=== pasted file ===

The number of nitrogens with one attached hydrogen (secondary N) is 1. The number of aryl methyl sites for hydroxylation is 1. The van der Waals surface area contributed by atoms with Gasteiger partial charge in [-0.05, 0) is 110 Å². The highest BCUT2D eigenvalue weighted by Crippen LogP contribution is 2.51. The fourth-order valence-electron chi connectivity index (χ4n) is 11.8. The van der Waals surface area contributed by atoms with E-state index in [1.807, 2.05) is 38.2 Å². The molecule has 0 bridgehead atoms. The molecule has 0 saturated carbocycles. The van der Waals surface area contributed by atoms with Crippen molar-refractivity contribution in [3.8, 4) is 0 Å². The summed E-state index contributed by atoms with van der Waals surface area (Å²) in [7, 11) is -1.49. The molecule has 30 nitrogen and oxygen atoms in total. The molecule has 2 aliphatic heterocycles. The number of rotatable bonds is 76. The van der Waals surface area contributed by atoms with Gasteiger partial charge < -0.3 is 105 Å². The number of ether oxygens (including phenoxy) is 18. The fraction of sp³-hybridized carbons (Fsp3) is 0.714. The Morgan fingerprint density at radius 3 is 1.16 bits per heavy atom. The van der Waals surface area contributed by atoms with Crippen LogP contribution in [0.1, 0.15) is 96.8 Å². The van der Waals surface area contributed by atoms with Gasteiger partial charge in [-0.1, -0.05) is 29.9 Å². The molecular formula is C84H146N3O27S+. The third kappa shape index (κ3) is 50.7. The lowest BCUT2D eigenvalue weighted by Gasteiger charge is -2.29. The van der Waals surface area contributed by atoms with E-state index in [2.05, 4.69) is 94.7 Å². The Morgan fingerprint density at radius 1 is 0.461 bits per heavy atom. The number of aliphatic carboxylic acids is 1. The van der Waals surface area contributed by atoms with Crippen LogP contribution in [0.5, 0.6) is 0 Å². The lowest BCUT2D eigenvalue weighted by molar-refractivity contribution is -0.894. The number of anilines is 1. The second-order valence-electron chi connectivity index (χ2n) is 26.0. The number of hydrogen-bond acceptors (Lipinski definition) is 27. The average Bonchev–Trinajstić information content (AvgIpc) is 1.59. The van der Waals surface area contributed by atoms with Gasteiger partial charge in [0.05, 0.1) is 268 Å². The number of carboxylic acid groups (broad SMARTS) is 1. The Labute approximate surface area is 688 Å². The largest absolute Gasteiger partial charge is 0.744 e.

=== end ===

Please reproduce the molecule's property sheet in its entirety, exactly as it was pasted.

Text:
The number of nitrogens with one attached hydrogen (secondary N) is 1. The number of aryl methyl sites for hydroxylation is 1. The van der Waals surface area contributed by atoms with Gasteiger partial charge in [-0.05, 0) is 110 Å². The highest BCUT2D eigenvalue weighted by Crippen LogP contribution is 2.51. The fourth-order valence-electron chi connectivity index (χ4n) is 11.8. The van der Waals surface area contributed by atoms with E-state index in [1.807, 2.05) is 38.2 Å². The molecule has 0 bridgehead atoms. The molecule has 0 saturated carbocycles. The van der Waals surface area contributed by atoms with Crippen molar-refractivity contribution in [3.8, 4) is 0 Å². The summed E-state index contributed by atoms with van der Waals surface area (Å²) in [7, 11) is -1.49. The molecule has 30 nitrogen and oxygen atoms in total. The molecule has 2 aliphatic heterocycles. The number of rotatable bonds is 76. The van der Waals surface area contributed by atoms with Gasteiger partial charge < -0.3 is 105 Å². The number of ether oxygens (including phenoxy) is 18. The fraction of sp³-hybridized carbons (Fsp3) is 0.714. The Morgan fingerprint density at radius 3 is 1.16 bits per heavy atom. The van der Waals surface area contributed by atoms with Crippen LogP contribution in [0.1, 0.15) is 96.8 Å². The van der Waals surface area contributed by atoms with Gasteiger partial charge in [-0.1, -0.05) is 29.9 Å². The molecular formula is C84H146N3O27S+. The third kappa shape index (κ3) is 50.7. The lowest BCUT2D eigenvalue weighted by Gasteiger charge is -2.29. The van der Waals surface area contributed by atoms with E-state index in [2.05, 4.69) is 94.7 Å². The Morgan fingerprint density at radius 1 is 0.461 bits per heavy atom. The number of aliphatic carboxylic acids is 1. The van der Waals surface area contributed by atoms with Crippen LogP contribution in [0.5, 0.6) is 0 Å². The lowest BCUT2D eigenvalue weighted by molar-refractivity contribution is -0.894. The number of anilines is 1. The second-order valence-electron chi connectivity index (χ2n) is 26.0. The number of hydrogen-bond acceptors (Lipinski definition) is 27. The average Bonchev–Trinajstić information content (AvgIpc) is 1.59. The van der Waals surface area contributed by atoms with Gasteiger partial charge in [0.05, 0.1) is 268 Å². The number of carboxylic acid groups (broad SMARTS) is 1. The Labute approximate surface area is 688 Å². The largest absolute Gasteiger partial charge is 0.744 e.